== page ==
19:39UK Businessman Wins "Right to be Forgotten" by Google

19:39UK Businessman Wins

Both men demanded that Google remove search results mentioning the cases for which they were convicted.

A United Kingdom businessman has won his legal action to remove search results about his criminal conviction in a landmark "right to be forgotten" case that could have wide-ranging repercussions for Google and other search providers.

"His past offending is of little if any relevance to anybody's assessment of his suitability to engage in relevant business activity now, or in the future", the judge wrote.

Both had ordered Google to remove search results about their convictions, including links to news articles, stating that they were no longer relevant.

Google has lost a "right to be forgotten" case to a man who wanted links to information about a previous conviction to be removed from the site.

He spent six months in jail but his crime will now be omitted from Google's search engine.

Lawyers said the two claims, which were brought under data protection law and for "misuse of private information", were the first of their kind to be aired in England.

In the case of NT1, however, the judge was scathing in terms of the claimant's position since leaving prison.

He also took into account the submission that NT2's conviction did not concern actions taken by him in relation to "consumers, customers or investors", but rather in relation to the invasion of privacy of third parties.

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"We work hard to comply with the right to be forgotten, but we take great care not to remove search results that are in the public interest", the tech giant said in a statement.

The Right to Be Forgotten can be interpreted in various ways by courts throughout Europe.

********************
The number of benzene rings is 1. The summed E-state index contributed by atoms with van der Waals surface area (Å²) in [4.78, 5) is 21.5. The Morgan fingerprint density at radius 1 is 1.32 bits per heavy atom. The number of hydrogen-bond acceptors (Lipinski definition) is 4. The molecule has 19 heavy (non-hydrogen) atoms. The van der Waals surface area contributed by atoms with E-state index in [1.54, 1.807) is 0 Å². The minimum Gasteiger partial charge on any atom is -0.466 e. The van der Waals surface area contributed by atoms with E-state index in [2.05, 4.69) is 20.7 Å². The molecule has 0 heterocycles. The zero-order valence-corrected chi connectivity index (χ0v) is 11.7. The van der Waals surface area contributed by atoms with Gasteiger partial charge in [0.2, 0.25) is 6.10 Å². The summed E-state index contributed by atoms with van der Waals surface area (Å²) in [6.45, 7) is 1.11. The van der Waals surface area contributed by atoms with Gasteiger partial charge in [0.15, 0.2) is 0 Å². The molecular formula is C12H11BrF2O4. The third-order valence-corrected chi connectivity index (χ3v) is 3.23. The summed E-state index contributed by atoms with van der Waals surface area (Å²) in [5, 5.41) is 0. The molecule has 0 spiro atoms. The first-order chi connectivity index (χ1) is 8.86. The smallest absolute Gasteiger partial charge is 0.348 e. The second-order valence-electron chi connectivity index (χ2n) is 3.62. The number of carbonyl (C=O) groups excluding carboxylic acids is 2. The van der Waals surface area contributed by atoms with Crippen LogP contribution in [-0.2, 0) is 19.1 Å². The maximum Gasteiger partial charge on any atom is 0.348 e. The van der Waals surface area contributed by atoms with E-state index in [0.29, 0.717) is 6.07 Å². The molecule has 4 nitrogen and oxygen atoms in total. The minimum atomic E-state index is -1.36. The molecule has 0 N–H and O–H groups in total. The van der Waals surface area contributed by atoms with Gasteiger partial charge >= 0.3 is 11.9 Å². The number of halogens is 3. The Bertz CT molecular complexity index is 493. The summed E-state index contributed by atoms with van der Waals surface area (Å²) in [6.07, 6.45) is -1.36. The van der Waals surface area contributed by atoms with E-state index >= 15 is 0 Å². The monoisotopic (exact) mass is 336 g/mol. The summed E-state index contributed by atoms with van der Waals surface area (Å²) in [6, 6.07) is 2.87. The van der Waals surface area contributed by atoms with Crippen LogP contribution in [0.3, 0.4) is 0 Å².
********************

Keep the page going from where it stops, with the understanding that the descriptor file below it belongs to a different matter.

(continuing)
Since then, Google has received requests to remove more than two million URLs from Europeans, according to a transparency report published in February.

"Courts should also consider the context of particular search results".

He said his key conclusion in relation to NT2's claim was that "the crime and punishment information has become out of date, irrelevant and of no sufficient legitimate interest to users of Google search to justify its continued availability".

It's a tricky statute because what is relevant is a continually subjective matter, especially considering that what a specific individual might not want on the internet about themselves might well be in the public interest.

Some 669,355 requests for links to be removed from the search engine results have been made to Google since the ruling. The decision stemmed from a Spanish man's attempts to remove old links to his debt problems.

"At the heart of these cases is the simple question of whether a person's online past should be allowed to follow them around forever - the Court's decision is essential reading in understanding how the "right to be forgotten" operates", said Nick McAleenan, a partner in media and data privacy law at JMW Solicitors. In those circumstances, "the public interest in having information with his name about this case doesn't prevail".

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